Kelly: Ex-Husker Rik Bonness' sons strike a balance living with diabetes

Omahans Eric and Beau Bonness in 2003. Eric told a Senate panel that it was scary to have Type 1 diabetes himself “but it's even worse to watch my little brother suffer with diabetes.”

Teenage brothers from Omaha sat side by side in Washington, D.C., 10 years ago and testified before a Senate committee.

The topic: Research funding and hopes for a cure for juvenile (Type 1) diabetes.

Eric Bonness was 18 and Beau Bonness was 15. As The World-Herald reported, they looked “for all the world like normal teenagers — hip, bright and lean — but they're not.”

That's because they coped daily with Type 1 diabetes, an autoimmune disease in which the pancreas stops producing insulin.

Beau was diagnosed at age 4, and Eric at 10.

As men, they are still hip, bright and lean, but they are more than coping. They are excelling.

They haven't allowed the rigors of their so-far incurable disease — a daunting and often frustrating balancing act of exercise, food intake and insulin injections — to hold them back.

Dr. Eric Bonness, 28, is now a resident orthopedic physician in Omaha. Beau Bonness, 25, is a budding actor in Los Angeles, and has picked up roles in film, TV shows and commercials.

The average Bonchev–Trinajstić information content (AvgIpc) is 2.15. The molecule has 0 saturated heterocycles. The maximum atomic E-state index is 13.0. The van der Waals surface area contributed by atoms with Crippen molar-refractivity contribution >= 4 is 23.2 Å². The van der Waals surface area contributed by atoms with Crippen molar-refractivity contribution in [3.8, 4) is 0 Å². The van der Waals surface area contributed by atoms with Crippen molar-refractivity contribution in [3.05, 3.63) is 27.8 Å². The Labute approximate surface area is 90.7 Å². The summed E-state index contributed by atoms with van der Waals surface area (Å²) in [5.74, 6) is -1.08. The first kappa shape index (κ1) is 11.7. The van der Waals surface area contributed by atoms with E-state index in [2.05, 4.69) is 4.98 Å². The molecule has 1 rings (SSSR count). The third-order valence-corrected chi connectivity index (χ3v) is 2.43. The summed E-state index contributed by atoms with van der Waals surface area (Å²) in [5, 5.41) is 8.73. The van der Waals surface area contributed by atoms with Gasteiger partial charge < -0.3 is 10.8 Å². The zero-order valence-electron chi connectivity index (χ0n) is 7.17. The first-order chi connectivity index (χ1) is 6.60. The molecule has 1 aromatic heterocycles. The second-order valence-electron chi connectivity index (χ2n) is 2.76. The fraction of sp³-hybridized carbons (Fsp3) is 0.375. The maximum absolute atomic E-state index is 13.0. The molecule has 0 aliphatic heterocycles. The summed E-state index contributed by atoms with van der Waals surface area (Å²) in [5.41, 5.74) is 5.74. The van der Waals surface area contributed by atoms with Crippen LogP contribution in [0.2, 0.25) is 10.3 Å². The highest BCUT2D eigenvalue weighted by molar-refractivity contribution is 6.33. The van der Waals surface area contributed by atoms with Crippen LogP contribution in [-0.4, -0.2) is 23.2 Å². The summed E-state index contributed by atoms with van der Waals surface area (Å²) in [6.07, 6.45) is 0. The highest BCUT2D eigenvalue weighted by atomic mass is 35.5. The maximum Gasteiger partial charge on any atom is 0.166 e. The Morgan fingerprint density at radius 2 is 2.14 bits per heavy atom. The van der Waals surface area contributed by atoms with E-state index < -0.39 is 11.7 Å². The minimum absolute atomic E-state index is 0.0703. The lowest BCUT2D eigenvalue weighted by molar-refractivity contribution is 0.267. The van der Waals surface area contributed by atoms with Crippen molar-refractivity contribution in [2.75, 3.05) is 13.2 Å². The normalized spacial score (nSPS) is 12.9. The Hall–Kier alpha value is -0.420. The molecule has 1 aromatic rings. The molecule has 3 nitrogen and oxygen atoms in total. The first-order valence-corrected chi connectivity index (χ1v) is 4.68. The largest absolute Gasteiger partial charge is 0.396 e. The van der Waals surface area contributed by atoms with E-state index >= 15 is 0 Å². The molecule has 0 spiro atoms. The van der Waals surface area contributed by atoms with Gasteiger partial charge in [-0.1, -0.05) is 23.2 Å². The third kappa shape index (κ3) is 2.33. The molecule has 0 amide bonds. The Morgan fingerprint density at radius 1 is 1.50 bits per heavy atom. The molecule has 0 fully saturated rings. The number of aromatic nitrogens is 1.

“I like to live vicariously through him,” quipped Eric, adding that he has joshed his brother about his cool-guy publicity photo.

“Absolutely. How could you not tease him about that?”

Beau's appearance in an episode of TV's “Mistresses” drew Internet chatter in the Type 1 community.

“It was a fairly small role,” he said, “but the reason it got so much attention is because Eric took it upon himself to declare before it aired that I was the star of the show. That quickly got a lot of hits on Facebook.”

This week Eric is visiting Beau in Los Angeles, where they will tease each other as they always have. And, as always, talk some about their mutual battle.

Type 1, also referred to as T1D, afflicts adults as well as children — as many as 3 million Americans. My own daughter was diagnosed 11 years ago at age 25.

Each year, about 15,000 children and 15,000 adults in the U.S. are diagnosed with Type 1. Researchers say the causes are genetic as well as environmental, but not related to diet.

Type 1 is sometimes confused with the more common Type 2 diabetes, which is characterized by insulin resistance in the body.

The Bonness brothers and their parents long have been active in JDRF, which once stood for the Juvenile Diabetes Research Foundation. But because 85 percent of Americans with Type 1 diabetes today are not juveniles, having grown to adulthood with the disease or were diagnosed as adults, the organization has dropped the long name and goes only by the initials.